Commercializing Play

Remote Control Childhood: Combating the Hazards of Media Culture in Schools

The process by which children learn is transformed by media in ways that undermine play, problem solving, active learning, and social development. This article outlines the history of what CCFC’s Diane Levin calls “remote control childhood,” and the multiple ways that children are affected—including sexualized behavior, violent behavior, and consumerism. Strategies for dealing with remote control childhood are outlined.

Beyond Remote-Controlled Teaching and Learning: The Special Challenges of Helping Children Construct Knowledge Today

The more opportunities that children have to engage in creative play, the better they will become at mastering the academic and non-academic situations they later encounter. The time that children spend watching screens deprives them of time they could spend playing creatively and learning meaningfully. The article explores how we can help children construct knowledge today by encouraging creative play, limiting involvement with electronic media, and helping children find meaningful problems to solve.

Beyond Banning War and Superhero Play: Meeting Children’s Needs in Violent Times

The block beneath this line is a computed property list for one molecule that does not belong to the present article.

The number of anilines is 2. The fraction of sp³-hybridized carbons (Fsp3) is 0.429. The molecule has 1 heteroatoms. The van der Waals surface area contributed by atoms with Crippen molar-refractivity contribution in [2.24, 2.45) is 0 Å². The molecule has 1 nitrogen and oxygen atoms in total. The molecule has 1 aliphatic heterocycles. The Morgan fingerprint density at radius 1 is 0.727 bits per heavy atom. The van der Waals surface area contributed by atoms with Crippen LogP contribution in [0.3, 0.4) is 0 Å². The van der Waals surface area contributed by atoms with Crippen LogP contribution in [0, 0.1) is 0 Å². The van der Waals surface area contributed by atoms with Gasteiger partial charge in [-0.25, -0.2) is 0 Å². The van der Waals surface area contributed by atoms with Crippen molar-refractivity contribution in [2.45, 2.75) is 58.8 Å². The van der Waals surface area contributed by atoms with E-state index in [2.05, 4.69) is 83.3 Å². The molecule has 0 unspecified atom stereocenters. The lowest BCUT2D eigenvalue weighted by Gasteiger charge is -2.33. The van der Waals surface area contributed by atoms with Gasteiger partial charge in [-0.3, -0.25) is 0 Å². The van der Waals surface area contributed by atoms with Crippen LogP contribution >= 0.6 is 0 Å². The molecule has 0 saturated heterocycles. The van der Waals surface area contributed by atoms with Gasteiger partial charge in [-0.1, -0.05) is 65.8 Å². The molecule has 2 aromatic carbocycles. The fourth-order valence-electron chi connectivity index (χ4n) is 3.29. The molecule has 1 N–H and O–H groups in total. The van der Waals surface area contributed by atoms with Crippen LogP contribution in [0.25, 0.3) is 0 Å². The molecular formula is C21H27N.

Why children are interested in war play, and why educators are concerned. It is important to both reduce the amount of violence that children see, and help children find ways to work out the violence that they do see. Includes suggestions for addressing violent play—including promoting imagination and creative play and encouraging children to talk about media violence.

PSDD: Problem Solving Deficit Disorder

An exploration of the causes, impact, and cure of what CCFC’s Diane Levin calls “Problem Solving Deficit Disorder”; the condition in which children are no longer active agents of their involvement with the world. Beginning in infancy, children are bombarded with noise and electronic stimulation. This interferes with their ability to engage in play that promotes optimal development, learning, social skills, and conflict resolution.

Too Young To Be A Consumer: The Toll of Consumer Culture on the Rights of Childhood

The commercial culture that surrounds children today impacts what they like, how they treat each other, the ideas they have, what makes them happy, and even how likely they are to reach their full potential. Screen time and highly realistic, media-linked toys are depriving children of the creative play they need for their optimal development and wellbeing. Today, screen time takes away time from interacting and, thereby, learning how to interact with other children. CCFC’s Diane Levin explores ways to counteract the commercialization of childhood.

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